But what’s underneath that is the personal connection to the manufacturer that gets people to part ways with their hard-earned cash.
The feeling they are buying something which has been made with heart and soul. They want to have something in their hands that hasn’t just been mass produced in a factory in China, with only money in mind.
So, it’s important to get that across to your customers. You’re making what you want, and you care about it.
That’s why so many sellers of crafts like to put their own names, or even places of origin in their business name.
Other businesses have gotten real creative and free, because why not?
Think about how the name is going to read for someone who has never heard of your store before.
Consider some of these questions:
What does reading it make you think of?
What message does it give?
Is it easy to pronounce?
Does it roll off the tongue?
Is it recognisable? Short? Attention grabbing?
Ultimately, you want the name to reflect the image you want to portray to your customer AND be memorable at the same time.
Here’s a list of a few of our favourite Shopify store names that have all these elements:
Of course, there are no precise rules to follow with choosing a name, and honestly the best place to start is yourself.
Close your eyes for a few minutes. Let your thoughts rest. And then just start to feel out the words and images that come to you as you channel your craft.
Might seem ridiculous, but hey, you got nothing to lose.
If nothing does come to you though there’s some craft business name generators out there which can come up with some gems of their own.
Even Shopify has its own you can try.
Don’t get stuck here though.
If it’s taking you for ever to come up with a name, then just go with something that is acceptable and move on.
You can change the name later down the line, because the important thing here is to keep that momentum!
Where to Sell Handmade Items
There are so many avenues and places to sell your crafts to the world.
But before you go off exploring you need to set up your online store.
Your online store is what is going to allow you to sit at the dining table and become your own boss.
Plenty of options to choose from these days, and a great one to go with is Shopify. They have all kinds designs and themes ready to have your store good to go on day one.
Believe me too, the feeling you get when your website is up in all its glory is a special one indeed.
Not that you should stop there. There’s a whole array of other online channels to sell your items through: Amazon, Etsy, Ebay, Bonanza etc.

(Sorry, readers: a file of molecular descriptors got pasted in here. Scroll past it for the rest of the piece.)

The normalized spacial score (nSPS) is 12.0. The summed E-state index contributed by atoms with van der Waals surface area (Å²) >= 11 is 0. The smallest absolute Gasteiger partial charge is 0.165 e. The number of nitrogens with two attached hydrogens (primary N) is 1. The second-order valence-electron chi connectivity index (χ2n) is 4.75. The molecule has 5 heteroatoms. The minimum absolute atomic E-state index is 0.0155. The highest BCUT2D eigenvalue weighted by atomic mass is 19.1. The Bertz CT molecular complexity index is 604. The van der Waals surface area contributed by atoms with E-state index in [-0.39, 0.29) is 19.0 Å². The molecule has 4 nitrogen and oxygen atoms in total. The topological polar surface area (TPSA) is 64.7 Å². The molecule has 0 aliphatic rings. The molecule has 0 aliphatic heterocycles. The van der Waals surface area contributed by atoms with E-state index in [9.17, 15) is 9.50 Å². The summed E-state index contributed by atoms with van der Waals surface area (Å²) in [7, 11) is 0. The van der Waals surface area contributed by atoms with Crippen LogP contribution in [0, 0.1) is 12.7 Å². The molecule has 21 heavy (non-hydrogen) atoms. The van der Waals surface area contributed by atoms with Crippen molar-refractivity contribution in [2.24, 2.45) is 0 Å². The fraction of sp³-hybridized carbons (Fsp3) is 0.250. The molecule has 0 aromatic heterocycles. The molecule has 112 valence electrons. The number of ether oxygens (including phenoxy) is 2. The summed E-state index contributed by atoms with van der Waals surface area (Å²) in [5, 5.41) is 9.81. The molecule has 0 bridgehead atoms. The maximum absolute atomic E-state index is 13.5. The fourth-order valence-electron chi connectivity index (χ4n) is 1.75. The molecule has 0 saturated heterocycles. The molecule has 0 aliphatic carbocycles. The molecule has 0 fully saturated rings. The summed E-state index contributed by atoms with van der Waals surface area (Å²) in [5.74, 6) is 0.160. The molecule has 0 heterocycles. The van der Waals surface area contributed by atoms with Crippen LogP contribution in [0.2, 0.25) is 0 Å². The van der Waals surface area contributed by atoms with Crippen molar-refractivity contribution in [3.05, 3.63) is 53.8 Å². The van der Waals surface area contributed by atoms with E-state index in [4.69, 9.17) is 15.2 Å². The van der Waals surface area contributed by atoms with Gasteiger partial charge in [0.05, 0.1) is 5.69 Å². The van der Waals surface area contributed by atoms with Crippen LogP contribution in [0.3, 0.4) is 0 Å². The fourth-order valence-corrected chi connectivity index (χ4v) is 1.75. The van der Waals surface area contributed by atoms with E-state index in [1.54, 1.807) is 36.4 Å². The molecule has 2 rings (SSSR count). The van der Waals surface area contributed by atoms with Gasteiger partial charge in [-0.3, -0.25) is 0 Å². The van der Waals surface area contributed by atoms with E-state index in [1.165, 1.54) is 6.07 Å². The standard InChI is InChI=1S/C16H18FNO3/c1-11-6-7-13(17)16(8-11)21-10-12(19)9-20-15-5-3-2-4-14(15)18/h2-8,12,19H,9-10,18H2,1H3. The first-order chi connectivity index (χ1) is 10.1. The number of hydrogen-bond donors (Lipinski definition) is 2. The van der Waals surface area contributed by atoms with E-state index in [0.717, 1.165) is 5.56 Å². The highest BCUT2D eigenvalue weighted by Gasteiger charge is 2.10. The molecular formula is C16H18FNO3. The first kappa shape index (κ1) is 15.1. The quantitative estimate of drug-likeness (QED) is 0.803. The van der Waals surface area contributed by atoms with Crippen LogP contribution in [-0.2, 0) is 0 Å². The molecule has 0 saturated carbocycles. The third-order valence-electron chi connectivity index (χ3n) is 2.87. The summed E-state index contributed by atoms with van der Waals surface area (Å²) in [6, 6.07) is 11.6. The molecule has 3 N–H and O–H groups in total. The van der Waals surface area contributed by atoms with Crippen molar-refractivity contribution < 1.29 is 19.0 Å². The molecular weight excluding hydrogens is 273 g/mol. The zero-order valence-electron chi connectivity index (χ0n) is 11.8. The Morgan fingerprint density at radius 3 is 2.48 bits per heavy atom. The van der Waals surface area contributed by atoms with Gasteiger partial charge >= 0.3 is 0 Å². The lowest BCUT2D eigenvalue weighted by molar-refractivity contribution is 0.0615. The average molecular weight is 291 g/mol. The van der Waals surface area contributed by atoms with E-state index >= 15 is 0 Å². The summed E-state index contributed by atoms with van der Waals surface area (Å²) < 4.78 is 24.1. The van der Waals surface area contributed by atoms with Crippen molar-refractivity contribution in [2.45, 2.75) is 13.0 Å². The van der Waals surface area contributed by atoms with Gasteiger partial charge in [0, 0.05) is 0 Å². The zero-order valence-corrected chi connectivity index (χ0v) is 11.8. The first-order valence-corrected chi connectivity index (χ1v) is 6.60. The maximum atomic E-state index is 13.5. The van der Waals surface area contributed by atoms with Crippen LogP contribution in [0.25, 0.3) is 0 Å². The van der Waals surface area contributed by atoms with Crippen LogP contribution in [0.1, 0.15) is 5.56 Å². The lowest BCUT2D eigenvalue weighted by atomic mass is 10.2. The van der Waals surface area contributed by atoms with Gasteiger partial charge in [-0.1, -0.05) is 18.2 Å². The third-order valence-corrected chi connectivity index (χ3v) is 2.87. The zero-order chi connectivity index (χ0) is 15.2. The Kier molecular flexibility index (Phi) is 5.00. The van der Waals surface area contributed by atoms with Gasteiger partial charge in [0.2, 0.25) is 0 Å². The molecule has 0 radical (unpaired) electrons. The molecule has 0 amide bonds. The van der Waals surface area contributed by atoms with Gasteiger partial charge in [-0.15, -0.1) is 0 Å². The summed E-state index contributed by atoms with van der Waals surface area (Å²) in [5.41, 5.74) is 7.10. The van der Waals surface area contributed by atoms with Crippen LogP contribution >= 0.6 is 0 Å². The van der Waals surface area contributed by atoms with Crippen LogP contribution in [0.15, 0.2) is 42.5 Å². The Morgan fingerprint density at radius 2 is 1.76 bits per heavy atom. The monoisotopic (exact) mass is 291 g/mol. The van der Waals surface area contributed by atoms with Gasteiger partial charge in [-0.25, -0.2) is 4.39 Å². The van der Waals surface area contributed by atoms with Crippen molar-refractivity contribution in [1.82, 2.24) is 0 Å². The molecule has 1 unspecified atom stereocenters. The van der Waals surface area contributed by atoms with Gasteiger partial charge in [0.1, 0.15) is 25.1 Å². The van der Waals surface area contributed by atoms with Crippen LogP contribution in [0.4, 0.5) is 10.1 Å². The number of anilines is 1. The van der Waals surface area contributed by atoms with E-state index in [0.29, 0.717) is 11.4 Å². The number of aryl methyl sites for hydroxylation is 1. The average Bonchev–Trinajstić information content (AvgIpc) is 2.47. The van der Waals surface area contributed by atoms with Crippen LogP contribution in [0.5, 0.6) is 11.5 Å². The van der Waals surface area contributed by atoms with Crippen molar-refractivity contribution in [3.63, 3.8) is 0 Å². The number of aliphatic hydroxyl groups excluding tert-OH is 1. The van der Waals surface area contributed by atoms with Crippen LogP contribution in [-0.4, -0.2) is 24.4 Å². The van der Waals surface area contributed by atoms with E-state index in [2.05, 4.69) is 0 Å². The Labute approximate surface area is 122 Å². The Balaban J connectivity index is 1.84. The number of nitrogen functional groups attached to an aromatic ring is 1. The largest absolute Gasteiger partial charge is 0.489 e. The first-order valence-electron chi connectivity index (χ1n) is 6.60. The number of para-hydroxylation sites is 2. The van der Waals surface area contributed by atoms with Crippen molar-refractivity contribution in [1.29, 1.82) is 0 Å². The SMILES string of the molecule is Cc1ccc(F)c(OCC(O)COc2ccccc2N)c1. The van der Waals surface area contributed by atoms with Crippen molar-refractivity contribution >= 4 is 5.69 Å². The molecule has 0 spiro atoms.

And having stores on different platforms gives you access to different kinds of people and customers.
Look at like bonus potential.
So, we got the products and the store(s) ready. All we need now are the customers.
There’s no doubt that the first customers are the hardest to get. They don’t know you or your products quite yet, but remember this is a marathon, not a 100 metre sprint.
Start off with who you know, the people around you: friends, family and acquaintances.
They can quickly become your strongest ambassadors and provide critical feedback. Plus, soon enough, you could find yourself with orders coming in from friends of friends.
Once your close circle is in the bag, you can start to draw those all-important online customers.
There’s loads of ways you can promote your online store in the virtual world.
You can connect with local social media players and use influencer marketing to get your name out there. Some of them will ask for money, but others will just do it if they really like your product.
Another route is to collect email addresses from those who buy your product and then start sending them newsletters. Let them know what’s going on with the store, or if you have any products on sale.
This is also a great way to keep connected with your audience. You can give them little tips and tricks, educate them about your product and even have a little bit of fun.
Just make sure you don’t overdo it. That could drive some of your customers away.
So what else can you do?
Okay, here’s a radical idea.
But I warn you, it does involve you leaving the house a bit.
It’s called...the real world.
Yup, there are places out there in the real world where business sell their crafts in person.
Now this isn’t something you have to do forever. But it’s a great way to get your name out there and allow people to start making that all important personal connection.
Start by mentioning your product to your friends, family and neighbours.
Then you can move onto the classics:
Take an assortment of your products, high and low value, and get talking to people.
They can get the personal touch first hand, and even if they don’t buy, they may have nice things to say about you to other potential customers.
Soon enough you’ll be getting orders coming through from your online store.
All that hard work you put in now feels like nostalgic memory of the past.
Growing Your Business
“How to start a craft business” is no more.
Time to sit back with a cup of hot coffee and listen to the evening radio.
Bask in the knowledge that you have turned your hobby and passion into a profitable business. The dream has become a reality.
You are your own boss, and now you can reap the rewards of something you built with your own blood, sweat and tears.
But don’t get too comfortable.
Because now, as the orders start rolling and the business grows, you need to make sure you keep on top of it.
You can start with pen, paper and a spreadsheet at first. You’ll probably need a manufacturers inventory spreadsheet template too.
It’s scary though how quickly things can get out of control if you don’t manage your inventory and processes. Especially if more people and products get involved.
That’s why it’s important to make sure you have the supporting tools and software to keep you on track. Smart Manufacturing Software is one of those that helps grow your online craft business by keeping all those tricky moving parts in check.
Then as the journey really starts, you can keep your gaze on the horizon without having to worry so much about the running of a successful, growing craft business.